"Can you pick me up at LAX?"
Many Angelenos rate those words on the stress scale just slightly above going to the dentist or visiting the IRS auditor. Add Thanksgiving arrivals and departures--and you have an instant Excedrin vision of cars, buses, vans, limousines, passengers, passengers' bags and passengers' relatives, all jockeying for position as blood pressures rise and horns blare.
Even the 1984 completion of an extensive $700-million renovation project, which turned Los Angeles International Airport into a more manageable two-level facility, hasn't turned picking up Aunt Blythe into a picnic.
Where They Begin and End
"This is what is called an origin/destination airport," explained Lee Nichols, a spokesman for the City of Los Angeles Department of Airports. "That means that 75% to 80% of the passengers that come through here either begin or end their flights here, rather than make connections to somewhere else."
However, there is insider information to be had. Frequent flyers, airport officials, skycaps, taxi drivers and police all have their theories for getting in and out of the world's third-busiest air travel center without (1) getting stuck in traffic, (2) having apoplexy in the parking lot or (3) missing the plane or the arriving relatives. What follows is a distillation of the best of their advice.
GETTING THERE For many travelers, this is the worst part. Traffic approaching the airport on the San Diego Freeway can be agonizingly slow, the closer you get. And at peak holiday hours, it can take 45 minutes to travel the few blocks of Century Boulevard from the San Diego Freeway to the airport entrance.
The safety valve, said Los Angeles Police Officer Jim Dahl, who works at the LAPD substation at LAX, is Sepulveda Boulevard. Consistently less crowded than Century, Sepulveda runs north and south and borders the airport loop on the east. For those approaching the airport from the south on the San Diego Freeway, Dahl suggests exiting at Imperial Highway and driving west to Sepulveda. For those coming from the north, he suggests exits at Sepulveda, La Tijera or Manchester boulevards (La Tijera and Manchester eventually intersect Sepulveda).
Also, Dahl said, while there are overpass ramps connecting Sepulveda to the airport loop, "probably the best way to get into the airport from Sepulveda is on 96th Street." The short 96th Street is parallel to and just north of Century Boulevard. Not a lot of people know, but it hooks neatly into the airport loop just next to Terminal 1.
Once in the loop, Dahl offers another tip for picking up passengers: "If you're going to meet somebody and they don't have any baggage to claim, the secret is to park on the upper level rather than on the lower level."
The upper level of the airport is designated for departing passengers, the lower level for arrivals. "People don't know that they can park up there," Dahl said, "and they tend to crowd into the lower levels." But passengers without heavy luggage often find it just as easy to exit on the less crowded upper level.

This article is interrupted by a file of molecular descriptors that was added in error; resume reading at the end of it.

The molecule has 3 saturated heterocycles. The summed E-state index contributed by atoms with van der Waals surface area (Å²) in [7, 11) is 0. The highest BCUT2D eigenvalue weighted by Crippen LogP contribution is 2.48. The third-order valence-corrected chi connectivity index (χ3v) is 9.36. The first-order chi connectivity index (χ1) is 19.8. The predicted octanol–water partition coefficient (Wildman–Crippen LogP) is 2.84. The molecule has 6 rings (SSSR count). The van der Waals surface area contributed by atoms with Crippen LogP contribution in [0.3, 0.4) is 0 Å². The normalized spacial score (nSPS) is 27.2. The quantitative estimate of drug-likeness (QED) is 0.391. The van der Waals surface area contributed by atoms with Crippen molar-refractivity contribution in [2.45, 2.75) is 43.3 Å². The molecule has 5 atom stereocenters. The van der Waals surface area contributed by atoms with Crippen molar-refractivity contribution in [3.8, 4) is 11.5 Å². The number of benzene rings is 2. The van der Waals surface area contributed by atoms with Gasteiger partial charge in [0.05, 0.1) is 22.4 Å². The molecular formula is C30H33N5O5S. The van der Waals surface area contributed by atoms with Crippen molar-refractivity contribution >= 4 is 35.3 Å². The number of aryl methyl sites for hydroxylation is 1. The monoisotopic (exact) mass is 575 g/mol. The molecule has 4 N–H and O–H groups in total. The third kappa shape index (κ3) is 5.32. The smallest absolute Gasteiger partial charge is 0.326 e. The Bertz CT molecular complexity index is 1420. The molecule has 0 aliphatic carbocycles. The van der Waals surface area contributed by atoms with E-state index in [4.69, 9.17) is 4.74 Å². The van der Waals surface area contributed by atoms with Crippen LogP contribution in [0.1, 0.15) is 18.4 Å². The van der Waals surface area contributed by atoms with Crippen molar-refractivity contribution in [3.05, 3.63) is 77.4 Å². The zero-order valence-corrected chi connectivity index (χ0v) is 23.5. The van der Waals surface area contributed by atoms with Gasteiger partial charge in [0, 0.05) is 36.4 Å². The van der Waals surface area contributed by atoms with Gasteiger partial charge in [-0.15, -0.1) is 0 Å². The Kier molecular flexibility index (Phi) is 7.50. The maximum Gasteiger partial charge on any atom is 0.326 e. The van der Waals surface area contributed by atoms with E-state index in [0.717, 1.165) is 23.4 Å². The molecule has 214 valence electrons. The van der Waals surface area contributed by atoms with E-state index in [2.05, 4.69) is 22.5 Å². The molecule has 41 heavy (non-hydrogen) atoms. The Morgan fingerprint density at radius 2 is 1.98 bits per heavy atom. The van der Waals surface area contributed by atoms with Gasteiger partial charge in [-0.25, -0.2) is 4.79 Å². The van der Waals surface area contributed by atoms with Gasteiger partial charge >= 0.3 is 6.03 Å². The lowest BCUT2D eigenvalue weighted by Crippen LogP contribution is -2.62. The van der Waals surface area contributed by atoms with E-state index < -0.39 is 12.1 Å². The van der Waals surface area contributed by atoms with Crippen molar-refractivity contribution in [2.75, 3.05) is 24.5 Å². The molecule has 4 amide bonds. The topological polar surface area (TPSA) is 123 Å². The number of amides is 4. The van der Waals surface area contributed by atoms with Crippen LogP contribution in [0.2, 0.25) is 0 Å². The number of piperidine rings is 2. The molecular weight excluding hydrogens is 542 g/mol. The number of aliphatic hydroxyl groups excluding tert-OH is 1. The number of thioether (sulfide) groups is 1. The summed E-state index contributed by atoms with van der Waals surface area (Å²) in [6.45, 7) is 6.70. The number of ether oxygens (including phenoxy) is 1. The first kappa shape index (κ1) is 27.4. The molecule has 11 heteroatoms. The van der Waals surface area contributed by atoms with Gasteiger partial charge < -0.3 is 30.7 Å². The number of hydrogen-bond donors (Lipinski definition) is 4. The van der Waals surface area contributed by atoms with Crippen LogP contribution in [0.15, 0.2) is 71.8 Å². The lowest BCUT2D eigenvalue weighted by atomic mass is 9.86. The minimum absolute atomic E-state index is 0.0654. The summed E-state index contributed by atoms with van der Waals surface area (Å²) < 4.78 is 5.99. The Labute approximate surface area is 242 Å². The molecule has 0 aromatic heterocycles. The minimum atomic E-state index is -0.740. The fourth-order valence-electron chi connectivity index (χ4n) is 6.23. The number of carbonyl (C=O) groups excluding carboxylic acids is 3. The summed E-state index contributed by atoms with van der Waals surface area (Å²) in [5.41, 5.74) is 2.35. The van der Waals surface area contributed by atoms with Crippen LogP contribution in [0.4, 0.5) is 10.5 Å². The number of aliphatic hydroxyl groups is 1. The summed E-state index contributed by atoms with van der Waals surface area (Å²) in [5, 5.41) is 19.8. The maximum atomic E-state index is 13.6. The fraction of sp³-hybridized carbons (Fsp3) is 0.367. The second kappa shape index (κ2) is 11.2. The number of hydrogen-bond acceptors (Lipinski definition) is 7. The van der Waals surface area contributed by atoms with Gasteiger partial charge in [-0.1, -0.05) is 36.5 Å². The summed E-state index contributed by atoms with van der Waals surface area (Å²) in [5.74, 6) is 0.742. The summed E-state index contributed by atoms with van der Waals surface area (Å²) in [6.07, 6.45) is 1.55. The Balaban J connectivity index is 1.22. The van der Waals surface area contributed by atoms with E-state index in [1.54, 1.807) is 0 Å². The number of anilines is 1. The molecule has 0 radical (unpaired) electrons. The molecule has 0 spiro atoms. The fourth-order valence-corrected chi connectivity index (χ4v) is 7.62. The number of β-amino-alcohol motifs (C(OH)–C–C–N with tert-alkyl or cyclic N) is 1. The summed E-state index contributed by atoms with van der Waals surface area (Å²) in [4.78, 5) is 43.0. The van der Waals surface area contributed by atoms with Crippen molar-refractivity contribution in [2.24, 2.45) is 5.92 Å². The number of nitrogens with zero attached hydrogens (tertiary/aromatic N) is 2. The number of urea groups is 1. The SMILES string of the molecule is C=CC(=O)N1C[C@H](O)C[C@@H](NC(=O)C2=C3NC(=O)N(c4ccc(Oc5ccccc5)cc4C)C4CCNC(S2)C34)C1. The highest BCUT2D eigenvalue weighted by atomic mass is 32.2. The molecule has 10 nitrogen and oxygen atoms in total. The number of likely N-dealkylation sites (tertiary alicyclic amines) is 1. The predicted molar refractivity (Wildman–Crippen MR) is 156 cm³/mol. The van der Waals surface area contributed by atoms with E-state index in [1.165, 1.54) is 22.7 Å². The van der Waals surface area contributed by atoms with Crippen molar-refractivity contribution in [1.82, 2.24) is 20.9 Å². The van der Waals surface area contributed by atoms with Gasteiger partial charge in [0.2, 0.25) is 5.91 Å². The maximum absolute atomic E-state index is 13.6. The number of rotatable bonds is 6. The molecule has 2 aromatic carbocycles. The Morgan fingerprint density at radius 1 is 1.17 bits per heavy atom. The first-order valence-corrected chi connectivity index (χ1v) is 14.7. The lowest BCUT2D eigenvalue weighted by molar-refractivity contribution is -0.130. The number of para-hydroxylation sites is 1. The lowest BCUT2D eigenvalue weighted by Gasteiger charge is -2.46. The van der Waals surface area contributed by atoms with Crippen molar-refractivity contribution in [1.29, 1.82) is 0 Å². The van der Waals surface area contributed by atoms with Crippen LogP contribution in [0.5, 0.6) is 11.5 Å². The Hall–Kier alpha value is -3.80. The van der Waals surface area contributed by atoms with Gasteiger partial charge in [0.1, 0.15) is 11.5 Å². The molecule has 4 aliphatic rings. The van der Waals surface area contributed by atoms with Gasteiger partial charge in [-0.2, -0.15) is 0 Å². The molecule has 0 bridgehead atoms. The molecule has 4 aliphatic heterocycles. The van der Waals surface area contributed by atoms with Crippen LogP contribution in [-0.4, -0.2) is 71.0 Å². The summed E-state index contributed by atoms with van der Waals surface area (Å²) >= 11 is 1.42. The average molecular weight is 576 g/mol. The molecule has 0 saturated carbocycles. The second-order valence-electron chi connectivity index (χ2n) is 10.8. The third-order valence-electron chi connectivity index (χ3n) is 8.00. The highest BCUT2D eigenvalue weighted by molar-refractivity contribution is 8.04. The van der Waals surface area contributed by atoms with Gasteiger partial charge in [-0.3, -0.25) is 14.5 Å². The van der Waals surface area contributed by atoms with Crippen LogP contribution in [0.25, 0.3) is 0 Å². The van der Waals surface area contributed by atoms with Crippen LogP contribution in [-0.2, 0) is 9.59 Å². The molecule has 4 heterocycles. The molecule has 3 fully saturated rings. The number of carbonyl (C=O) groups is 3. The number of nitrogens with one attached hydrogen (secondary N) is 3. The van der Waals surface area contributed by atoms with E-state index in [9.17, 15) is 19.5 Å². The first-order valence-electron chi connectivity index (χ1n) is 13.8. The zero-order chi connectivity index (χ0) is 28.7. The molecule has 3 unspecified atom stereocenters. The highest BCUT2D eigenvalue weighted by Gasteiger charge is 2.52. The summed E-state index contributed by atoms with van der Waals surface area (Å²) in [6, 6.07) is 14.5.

For those who want to avoid the vehicular madness altogether (or view it from somewhere other than behind a steering wheel), a variety of public transportation serves LAX.
The heyday of public transportation at LAX was during the months of heavy construction prior to June, 1984. Today most passengers arrive by car, although extensive public transportation remains.
Buses--A private company called the Airport Bus Service serves LAX from Los Angeles, Hollywood, Beverly Hills/Century City, the Wilshire District, Orange County, Long Beach, Pasadena and Universal City. Airport Bus of Bakersfield serves that city. FlyAway Bus, another private bus company, connects LAX with West Los Angeles and the San Fernando Valley. Fun Bus travels to and from Anaheim. Great American Stageline runs to and from Woodland Hills, Westlake Village and Ventura County. Sims Executive Airport Shuttle serves Los Angeles and the USC area and Santa Monica. Information and tickets for many of the lines are available at sidewalk booths in front of the terminals or call for schedules using your telephone directory.
Public city bus service to and from the airport is also available on Culver City Bus Lines, Norwalk Transit, Santa Monica Municipal Bus Lines and Los Angeles RTD. Call those offices for their schedules.
Door-to-door transportation services--There are 10 private carriers, serving different areas of Southern California, that will pick you up at your home and drive you directly to LAX. They include Airport Coach, Airport Stage Lines, Airport Transportation, Corjen Transportation, Green Flag Airport Express, Santa Barbara Airbus, Sims Executive Van Service, Stagecoach, Sunworld Airport Van Service and Super Shuttle. Consult your telephone directory; services are summoned by phone much like a taxi. At LAX, many of these companies have direct phone lines on display panels in baggage claim areas.